Former NFL wide receiver Demaryius Thomas was found dead in his Roswell, Georgia, home on Thursday evening, a spokesperson for the city’s police department confirmed to USA TODAY Sports. He was 33 years old.
“Preliminary information is that his death stems from a medical issue, and our investigators currently have no reason to believe otherwise,” the police spokesperson, Tim Lupo, wrote in an email to USA TODAY Sports early Friday morning.
Thomas’ cousin, LaTonya Bonseigneur, told The Associated Press that the belief within the family is that Thomas died from a seizure.
“He had been suffering from seizures for over a year, and we believe he had a seizure when he was showering,” Bonseigneur told the AP.
Demaryius Thomas death: What we know about cause of NFL star’s passing
Who was Demaryius Thomas? Super Bowl winning receiver starred for Broncos, made five Pro Bowls
A five-time Pro Bowl selection, Thomas spent the bulk of his career with the Denver Broncos, where he caught 665 passes and was part of the team that won Super Bowl 50. He went on to have brief stints with the Houston Texans, New England Patriots and New York Jets before announcing his retirement earlier this year.
News of Thomas’ death sent shockwaves throughout the NFL community late Thursday, leaving those who knew him in both disbelief and grief.
“Honored to have known you brutha,” former Broncos running back Terrell Davis wrote on Twitter.
“Heartbroken! Love ya DT!” added ex-teammate Wes Welker.
“I’m at a total loss,” wrote Broncos wide receivers coach Zach Azzanni, who coached Thomas for one season. “I’m sick…. I’m crying. I’m just…. I don’t know.”
Jeff Clayton, the athletic director who oversees Thomas’ high school, told USA TODAY Sports in an email: “To say we are all heartbroken is an understatement.”
The Broncos said in a statement early Friday morning that they were devastated by his death, describing him as “an incredible player and a special person.”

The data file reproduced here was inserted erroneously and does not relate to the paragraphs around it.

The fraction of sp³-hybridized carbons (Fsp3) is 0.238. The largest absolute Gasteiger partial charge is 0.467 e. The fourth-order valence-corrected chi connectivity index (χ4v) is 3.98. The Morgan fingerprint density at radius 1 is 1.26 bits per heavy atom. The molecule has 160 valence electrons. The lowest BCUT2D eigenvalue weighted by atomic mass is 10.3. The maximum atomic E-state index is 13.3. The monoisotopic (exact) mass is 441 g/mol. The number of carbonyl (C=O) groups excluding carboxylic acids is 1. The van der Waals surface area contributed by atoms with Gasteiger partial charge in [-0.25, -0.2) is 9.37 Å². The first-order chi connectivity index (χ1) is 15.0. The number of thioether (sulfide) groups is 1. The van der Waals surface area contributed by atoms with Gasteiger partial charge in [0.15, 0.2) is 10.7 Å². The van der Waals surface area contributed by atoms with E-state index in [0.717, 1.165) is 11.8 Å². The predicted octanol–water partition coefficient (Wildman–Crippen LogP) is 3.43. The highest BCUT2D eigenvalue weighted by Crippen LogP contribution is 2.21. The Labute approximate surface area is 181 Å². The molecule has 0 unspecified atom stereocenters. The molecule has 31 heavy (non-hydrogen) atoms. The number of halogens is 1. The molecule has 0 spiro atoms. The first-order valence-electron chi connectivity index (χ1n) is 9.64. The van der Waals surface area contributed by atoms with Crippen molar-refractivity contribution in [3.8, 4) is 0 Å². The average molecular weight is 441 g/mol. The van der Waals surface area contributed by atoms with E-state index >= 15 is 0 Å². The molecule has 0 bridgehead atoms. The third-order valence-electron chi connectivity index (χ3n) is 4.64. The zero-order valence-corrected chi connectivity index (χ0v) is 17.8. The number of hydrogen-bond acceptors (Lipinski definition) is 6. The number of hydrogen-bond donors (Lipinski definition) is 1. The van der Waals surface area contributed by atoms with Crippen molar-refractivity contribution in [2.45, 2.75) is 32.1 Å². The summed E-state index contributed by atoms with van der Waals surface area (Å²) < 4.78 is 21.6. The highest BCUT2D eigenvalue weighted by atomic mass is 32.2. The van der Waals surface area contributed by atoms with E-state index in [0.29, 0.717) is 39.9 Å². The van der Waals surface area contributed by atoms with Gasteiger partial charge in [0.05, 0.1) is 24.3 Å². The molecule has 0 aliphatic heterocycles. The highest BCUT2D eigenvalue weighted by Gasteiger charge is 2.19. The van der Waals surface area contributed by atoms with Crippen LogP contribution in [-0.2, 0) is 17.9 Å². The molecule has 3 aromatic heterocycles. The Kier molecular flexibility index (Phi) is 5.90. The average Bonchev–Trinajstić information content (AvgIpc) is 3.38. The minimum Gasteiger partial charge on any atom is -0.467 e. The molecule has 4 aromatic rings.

“His legacy as a Bronco extended far beyond the playing field as a caring, generous member of our community,” the team said. “D.T. loved giving back – especially spending time with children – and impacted countless lives through the Broncos Boys and Girls Club, hospital visits, his annual football camp and many other genuine interactions.
“Demaryius’ humility, warmth, kindness and infectious smile will always be remembered by those who knew him and loved him.”
Thomas was born on Christmas Day in 1987 and grew up in Montrose, Georgia, a rural community about two hours outside of Atlanta. “We had pea fields, cornfields,” he told The Denver Post in 2012. “Planting tomatoes, collard greens.”
He went on to star at West Laurens High School before enrolling at Georgia Tech, where he became an unusually dominant force in the Yellow Jackets’ run-heavy, triple-option offense. During his final season with the program, in 2009, Thomas accounted for nearly 60% of the team’s receptions en route to first-team all-conference honors.
The Broncos selected Thomas with the 22nd overall pick in the 2010 NFL draft the following spring, and he quickly became both the team’s No. 1 receiver and one of the best in the league. Known for both his physicality and athleticism, he amassed at least 80 catches and 900 receiving yards in six consecutive seasons, while also playing through a number of injuries.
“Demaryius’ remarkable consistency and production were instrumental in our offense setting historic records and our team winning a lot of games, including two AFC championships and Super Bowl 50,” Broncos president of football operations John Elway said earlier this year, after Thomas retired.
“Equally as impressive as his many catches, big plays and touchdowns was the fact he didn’t miss a game for nearly seven years in a row,” he continued. “You could always count on D.T. He belongs among the greatest players in Broncos history for what he’s meant to this organization on the field and out in the community.”
Thomas reached those heights while also advocating on behalf of his mother and grandmother, who served extensive prison time after being arrested on non-violent drug charges when Thomas was 11. His mother’s 20-year sentence was commuted by President Obama in 2015, and his grandmother’s life sentence was cut short the following year.
“I’ve been able to get my mom and grandma out of prison – I don’t know if football did it, but winning the Super Bowl and meeting Obama after that situation, they both kind of got out, which I was thankful for,” Thomas told DenverBroncos.com earlier this year.
“But football has done a lot. (I’ve) been able to take care of myself and a lot of (other) people.”
Contributing: Lindsay H. Jones; The Associated Press
Contact Tom Schad at email@example.com or on Twitter @Tom_Schad.